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Old 03-02-2010, 08:38 PM   #31
Speedo66
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It didn't take a chopper or attitude to attract police presence in the 60's, just riding a bike was enough. There weren't a lot of bikes on the road at that time, and riding one was like waving a red flag in front of a bull to the cops.

In '65 I had a new red Honda 305cc Super Hawk. I remember riding out on LI on Northern Blvd from Great Neck east. You pass through another village about every 5 minutes. That day I got stopped by 4 cops in 4 villages. It was almost a joke. Surprisingly enough, although I hadn't broken any laws, I didn't receive any tickets. Just warnings for riding a motorcycle.

One cop in Manhasset tried to put his nightstick into my exhaust pipe to see if I had removed the baffles, another in Roslyn told me they didn't want "my kind" around there. My kind? I was a clean cut 18 year old college student wearing chinos and a button down shirt for God's sake. I even wore a 3/4 helmet and goggles before NY had a helmet law.

It was strictly harassment and attempted intimidation which they never would have been able to get away with today. When I mentioned it to people at the time, the reaction was "well, you were on a motorcycle", as if that somehow justified the police BS.

The thing was though that the cops on LI always were a bit over the top. I later became a state peace officer myself. In 1970 when my new Duster 340 broke down yet another time and I was bent over the engine compartment attempting a roadside fix, I heard the distinct sound of a revolver being cocked behind me. A Mineola cop had drawn on me upon seeing my gun when my shirt came up while bent over. Never asked for license or shield and ID, just cocked his revolver, which makes for a dangerously light trigger pull when adrenaline is flowing, and pointed it at me without saying a word.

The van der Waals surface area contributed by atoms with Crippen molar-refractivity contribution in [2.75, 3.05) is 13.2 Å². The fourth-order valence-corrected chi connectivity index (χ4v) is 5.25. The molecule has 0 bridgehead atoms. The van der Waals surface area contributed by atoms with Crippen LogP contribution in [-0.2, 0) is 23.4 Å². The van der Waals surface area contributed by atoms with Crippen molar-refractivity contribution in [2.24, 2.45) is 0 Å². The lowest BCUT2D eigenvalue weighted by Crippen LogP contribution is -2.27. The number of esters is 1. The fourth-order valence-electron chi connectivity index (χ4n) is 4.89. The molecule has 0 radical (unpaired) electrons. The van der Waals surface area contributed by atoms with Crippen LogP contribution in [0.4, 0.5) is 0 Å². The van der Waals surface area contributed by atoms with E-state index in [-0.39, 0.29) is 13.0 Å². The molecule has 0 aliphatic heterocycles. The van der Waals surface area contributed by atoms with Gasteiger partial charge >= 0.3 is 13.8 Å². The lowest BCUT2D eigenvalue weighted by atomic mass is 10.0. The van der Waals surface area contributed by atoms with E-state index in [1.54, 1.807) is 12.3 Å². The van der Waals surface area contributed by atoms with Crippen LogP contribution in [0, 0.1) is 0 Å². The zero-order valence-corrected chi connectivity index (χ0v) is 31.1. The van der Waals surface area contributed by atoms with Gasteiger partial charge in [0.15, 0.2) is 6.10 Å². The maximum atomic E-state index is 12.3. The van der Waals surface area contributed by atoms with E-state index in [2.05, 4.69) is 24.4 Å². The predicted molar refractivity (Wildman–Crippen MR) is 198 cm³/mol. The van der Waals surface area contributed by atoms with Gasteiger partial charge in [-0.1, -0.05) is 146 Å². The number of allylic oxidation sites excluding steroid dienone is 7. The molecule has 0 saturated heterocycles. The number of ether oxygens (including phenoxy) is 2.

I think those experiences, along with the ridiculous traffic, helped develop my dislike for LI, and headed me towards Westchester (for which I am eternally grateful). ;>) The riding's much better up here!
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Speedo66 screwed with this post 03-02-2010 at 08:46 PM
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Old 03-02-2010, 08:51 PM   #32
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Quote:
Originally Posted by bk brkr baker



Note the rectangular steel can modified to use as a parts catcher. I spotted one of these at an auction 25 years ago and have been copying the idea ever scince. Split the front, hammer the metal flat and there you have a sturdy box. I' ve made em from brake fluid cans, W-D 40 cans and olive oil cans. Any steel can. Lasts forever.
Looks like an old Triumph seat on the bike behind him.
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Old 03-03-2010, 01:09 AM   #33
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Originally Posted by Reryder
No, I think you told us all you know, plus a bit more.
Well, you've been ignored.

Adios.
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Old 03-03-2010, 01:27 AM   #34
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Originally Posted by Speedo66
It didn't take a chopper or attitude to attract police presence in the 60's, just riding a bike was enough. There weren't a lot of bikes on the road at that time, and riding one was like waving a red flag in front of a bull to the cops.

In '65 I had a new red Honda 305cc Super Hawk. I remember riding out on LI on Northern Blvd from Great Neck east. You pass through another village about every 5 minutes. That day I got stopped by 4 cops in 4 villages. It was almost a joke. Surprisingly enough, although I hadn't broken any laws, I didn't receive any tickets. Just warnings for riding a motorcycle.